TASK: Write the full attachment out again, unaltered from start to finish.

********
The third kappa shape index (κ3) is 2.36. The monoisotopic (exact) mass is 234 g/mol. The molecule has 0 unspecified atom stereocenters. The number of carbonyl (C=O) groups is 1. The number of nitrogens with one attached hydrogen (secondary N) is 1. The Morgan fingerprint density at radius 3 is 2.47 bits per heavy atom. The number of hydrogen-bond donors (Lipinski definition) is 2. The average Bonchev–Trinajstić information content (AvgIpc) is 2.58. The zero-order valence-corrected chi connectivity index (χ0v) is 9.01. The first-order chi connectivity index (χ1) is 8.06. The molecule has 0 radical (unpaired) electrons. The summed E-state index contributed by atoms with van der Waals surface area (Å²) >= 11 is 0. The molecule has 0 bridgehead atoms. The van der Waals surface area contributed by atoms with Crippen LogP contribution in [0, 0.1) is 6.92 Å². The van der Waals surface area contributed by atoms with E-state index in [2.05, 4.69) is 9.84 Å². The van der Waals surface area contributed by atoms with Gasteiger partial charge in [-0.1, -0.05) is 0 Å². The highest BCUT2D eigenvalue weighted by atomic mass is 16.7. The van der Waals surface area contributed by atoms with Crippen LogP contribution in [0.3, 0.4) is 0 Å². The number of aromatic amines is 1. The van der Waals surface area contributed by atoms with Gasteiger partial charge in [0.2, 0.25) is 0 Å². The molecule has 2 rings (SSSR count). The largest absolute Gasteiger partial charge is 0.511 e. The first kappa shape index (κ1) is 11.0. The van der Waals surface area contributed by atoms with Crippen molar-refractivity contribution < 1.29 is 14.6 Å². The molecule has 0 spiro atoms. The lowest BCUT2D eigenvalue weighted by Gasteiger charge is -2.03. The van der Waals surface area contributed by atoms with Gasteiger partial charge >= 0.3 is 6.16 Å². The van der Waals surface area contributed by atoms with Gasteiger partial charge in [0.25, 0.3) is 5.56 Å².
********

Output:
The third kappa shape index (κ3) is 2.36. The monoisotopic (exact) mass is 234 g/mol. The molecule has 0 unspecified atom stereocenters. The number of carbonyl (C=O) groups is 1. The number of nitrogens with one attached hydrogen (secondary N) is 1. The Morgan fingerprint density at radius 3 is 2.47 bits per heavy atom. The number of hydrogen-bond donors (Lipinski definition) is 2. The average Bonchev–Trinajstić information content (AvgIpc) is 2.58. The zero-order valence-corrected chi connectivity index (χ0v) is 9.01. The first-order chi connectivity index (χ1) is 8.06. The molecule has 0 radical (unpaired) electrons. The summed E-state index contributed by atoms with van der Waals surface area (Å²) >= 11 is 0. The molecule has 0 bridgehead atoms. The van der Waals surface area contributed by atoms with Crippen LogP contribution in [0, 0.1) is 6.92 Å². The van der Waals surface area contributed by atoms with E-state index in [2.05, 4.69) is 9.84 Å². The van der Waals surface area contributed by atoms with Gasteiger partial charge in [-0.1, -0.05) is 0 Å². The highest BCUT2D eigenvalue weighted by atomic mass is 16.7. The van der Waals surface area contributed by atoms with Crippen LogP contribution in [0.3, 0.4) is 0 Å². The number of aromatic amines is 1. The van der Waals surface area contributed by atoms with Gasteiger partial charge in [0.2, 0.25) is 0 Å². The molecule has 2 rings (SSSR count). The largest absolute Gasteiger partial charge is 0.511 e. The first kappa shape index (κ1) is 11.0. The van der Waals surface area contributed by atoms with Crippen molar-refractivity contribution < 1.29 is 14.6 Å². The molecule has 0 spiro atoms. The lowest BCUT2D eigenvalue weighted by Gasteiger charge is -2.03. The van der Waals surface area contributed by atoms with Gasteiger partial charge >= 0.3 is 6.16 Å². The van der Waals surface area contributed by atoms with Gasteiger partial charge in [0.25, 0.3) is 5.56 Å².